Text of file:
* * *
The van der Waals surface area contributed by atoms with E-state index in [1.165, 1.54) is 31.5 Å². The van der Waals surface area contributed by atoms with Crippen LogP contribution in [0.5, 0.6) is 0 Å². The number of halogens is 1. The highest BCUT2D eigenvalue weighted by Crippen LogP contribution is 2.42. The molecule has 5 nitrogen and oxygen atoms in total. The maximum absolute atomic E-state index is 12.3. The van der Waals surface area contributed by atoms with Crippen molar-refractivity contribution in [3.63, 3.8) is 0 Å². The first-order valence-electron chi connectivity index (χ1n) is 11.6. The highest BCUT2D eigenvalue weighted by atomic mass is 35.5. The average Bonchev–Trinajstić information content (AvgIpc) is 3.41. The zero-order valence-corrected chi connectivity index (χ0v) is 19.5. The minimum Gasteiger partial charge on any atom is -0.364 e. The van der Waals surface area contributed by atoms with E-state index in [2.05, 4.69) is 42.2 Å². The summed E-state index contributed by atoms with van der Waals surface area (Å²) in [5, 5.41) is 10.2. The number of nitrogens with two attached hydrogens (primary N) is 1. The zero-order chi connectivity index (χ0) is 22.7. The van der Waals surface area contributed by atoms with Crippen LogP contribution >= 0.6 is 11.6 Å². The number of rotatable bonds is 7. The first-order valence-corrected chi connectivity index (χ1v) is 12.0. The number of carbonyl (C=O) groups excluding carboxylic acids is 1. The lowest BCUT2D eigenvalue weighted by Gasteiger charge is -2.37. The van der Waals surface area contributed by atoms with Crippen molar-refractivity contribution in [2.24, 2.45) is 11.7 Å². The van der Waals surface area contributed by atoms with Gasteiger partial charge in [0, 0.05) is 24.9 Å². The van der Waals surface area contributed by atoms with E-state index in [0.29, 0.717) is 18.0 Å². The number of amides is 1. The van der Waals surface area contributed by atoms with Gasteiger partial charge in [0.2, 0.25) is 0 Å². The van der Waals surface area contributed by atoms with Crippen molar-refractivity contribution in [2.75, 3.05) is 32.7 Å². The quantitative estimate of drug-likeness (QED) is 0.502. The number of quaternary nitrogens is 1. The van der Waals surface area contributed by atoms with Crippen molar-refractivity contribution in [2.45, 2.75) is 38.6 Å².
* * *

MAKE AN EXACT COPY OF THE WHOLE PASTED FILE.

The van der Waals surface area contributed by atoms with E-state index in [1.165, 1.54) is 31.5 Å². The van der Waals surface area contributed by atoms with Crippen LogP contribution in [0.5, 0.6) is 0 Å². The number of halogens is 1. The highest BCUT2D eigenvalue weighted by Crippen LogP contribution is 2.42. The molecule has 5 nitrogen and oxygen atoms in total. The maximum absolute atomic E-state index is 12.3. The van der Waals surface area contributed by atoms with Crippen molar-refractivity contribution in [3.63, 3.8) is 0 Å². The first-order valence-electron chi connectivity index (χ1n) is 11.6. The highest BCUT2D eigenvalue weighted by atomic mass is 35.5. The average Bonchev–Trinajstić information content (AvgIpc) is 3.41. The zero-order valence-corrected chi connectivity index (χ0v) is 19.5. The minimum Gasteiger partial charge on any atom is -0.364 e. The van der Waals surface area contributed by atoms with E-state index in [2.05, 4.69) is 42.2 Å². The summed E-state index contributed by atoms with van der Waals surface area (Å²) in [5, 5.41) is 10.2. The number of nitrogens with two attached hydrogens (primary N) is 1. The zero-order chi connectivity index (χ0) is 22.7. The van der Waals surface area contributed by atoms with Crippen LogP contribution >= 0.6 is 11.6 Å². The number of rotatable bonds is 7. The first-order valence-corrected chi connectivity index (χ1v) is 12.0. The number of carbonyl (C=O) groups excluding carboxylic acids is 1. The lowest BCUT2D eigenvalue weighted by Gasteiger charge is -2.37. The van der Waals surface area contributed by atoms with Crippen molar-refractivity contribution in [2.24, 2.45) is 11.7 Å². The van der Waals surface area contributed by atoms with Gasteiger partial charge in [0, 0.05) is 24.9 Å². The van der Waals surface area contributed by atoms with E-state index in [0.29, 0.717) is 18.0 Å². The number of amides is 1. The van der Waals surface area contributed by atoms with Gasteiger partial charge in [0.2, 0.25) is 0 Å². The van der Waals surface area contributed by atoms with Crippen molar-refractivity contribution in [2.75, 3.05) is 32.7 Å². The quantitative estimate of drug-likeness (QED) is 0.502. The number of quaternary nitrogens is 1. The van der Waals surface area contributed by atoms with Crippen molar-refractivity contribution in [2.45, 2.75) is 38.6 Å².